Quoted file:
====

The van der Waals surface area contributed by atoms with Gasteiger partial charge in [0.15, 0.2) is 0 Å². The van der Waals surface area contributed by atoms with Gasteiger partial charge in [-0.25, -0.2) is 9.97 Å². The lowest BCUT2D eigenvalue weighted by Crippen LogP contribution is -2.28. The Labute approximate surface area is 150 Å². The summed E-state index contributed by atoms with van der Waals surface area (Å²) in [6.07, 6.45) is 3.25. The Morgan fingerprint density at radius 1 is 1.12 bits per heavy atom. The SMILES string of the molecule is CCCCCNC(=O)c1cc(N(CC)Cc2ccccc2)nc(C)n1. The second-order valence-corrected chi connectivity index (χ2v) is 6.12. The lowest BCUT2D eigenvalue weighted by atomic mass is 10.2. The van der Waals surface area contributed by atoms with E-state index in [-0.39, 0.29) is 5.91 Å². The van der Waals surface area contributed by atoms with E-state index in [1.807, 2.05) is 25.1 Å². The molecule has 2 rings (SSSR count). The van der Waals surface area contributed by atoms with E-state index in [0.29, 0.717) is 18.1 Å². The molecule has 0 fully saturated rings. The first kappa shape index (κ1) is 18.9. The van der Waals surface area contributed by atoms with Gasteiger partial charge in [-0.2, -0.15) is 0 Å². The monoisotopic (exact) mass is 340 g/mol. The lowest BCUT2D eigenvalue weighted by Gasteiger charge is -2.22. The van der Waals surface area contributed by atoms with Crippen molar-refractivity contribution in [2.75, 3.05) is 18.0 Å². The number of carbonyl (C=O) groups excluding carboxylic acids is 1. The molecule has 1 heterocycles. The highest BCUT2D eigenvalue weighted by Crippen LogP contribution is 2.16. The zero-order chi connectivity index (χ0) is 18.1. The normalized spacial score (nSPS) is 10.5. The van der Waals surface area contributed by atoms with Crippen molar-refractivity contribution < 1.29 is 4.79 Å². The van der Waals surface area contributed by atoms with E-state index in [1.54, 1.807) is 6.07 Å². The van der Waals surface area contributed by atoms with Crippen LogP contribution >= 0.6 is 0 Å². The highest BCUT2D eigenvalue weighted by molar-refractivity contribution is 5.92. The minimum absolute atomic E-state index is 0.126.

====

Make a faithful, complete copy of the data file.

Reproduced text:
The van der Waals surface area contributed by atoms with Gasteiger partial charge in [0.15, 0.2) is 0 Å². The van der Waals surface area contributed by atoms with Gasteiger partial charge in [-0.25, -0.2) is 9.97 Å². The lowest BCUT2D eigenvalue weighted by Crippen LogP contribution is -2.28. The Labute approximate surface area is 150 Å². The summed E-state index contributed by atoms with van der Waals surface area (Å²) in [6.07, 6.45) is 3.25. The Morgan fingerprint density at radius 1 is 1.12 bits per heavy atom. The SMILES string of the molecule is CCCCCNC(=O)c1cc(N(CC)Cc2ccccc2)nc(C)n1. The second-order valence-corrected chi connectivity index (χ2v) is 6.12. The lowest BCUT2D eigenvalue weighted by atomic mass is 10.2. The van der Waals surface area contributed by atoms with E-state index in [-0.39, 0.29) is 5.91 Å². The van der Waals surface area contributed by atoms with E-state index in [1.807, 2.05) is 25.1 Å². The molecule has 2 rings (SSSR count). The van der Waals surface area contributed by atoms with E-state index in [0.29, 0.717) is 18.1 Å². The molecule has 0 fully saturated rings. The first kappa shape index (κ1) is 18.9. The van der Waals surface area contributed by atoms with Gasteiger partial charge in [-0.2, -0.15) is 0 Å². The monoisotopic (exact) mass is 340 g/mol. The lowest BCUT2D eigenvalue weighted by Gasteiger charge is -2.22. The van der Waals surface area contributed by atoms with Crippen molar-refractivity contribution in [2.75, 3.05) is 18.0 Å². The number of carbonyl (C=O) groups excluding carboxylic acids is 1. The molecule has 1 heterocycles. The highest BCUT2D eigenvalue weighted by Crippen LogP contribution is 2.16. The zero-order chi connectivity index (χ0) is 18.1. The normalized spacial score (nSPS) is 10.5. The van der Waals surface area contributed by atoms with Crippen molar-refractivity contribution < 1.29 is 4.79 Å². The van der Waals surface area contributed by atoms with E-state index in [1.54, 1.807) is 6.07 Å². The van der Waals surface area contributed by atoms with Crippen LogP contribution >= 0.6 is 0 Å². The highest BCUT2D eigenvalue weighted by molar-refractivity contribution is 5.92. The minimum absolute atomic E-state index is 0.126.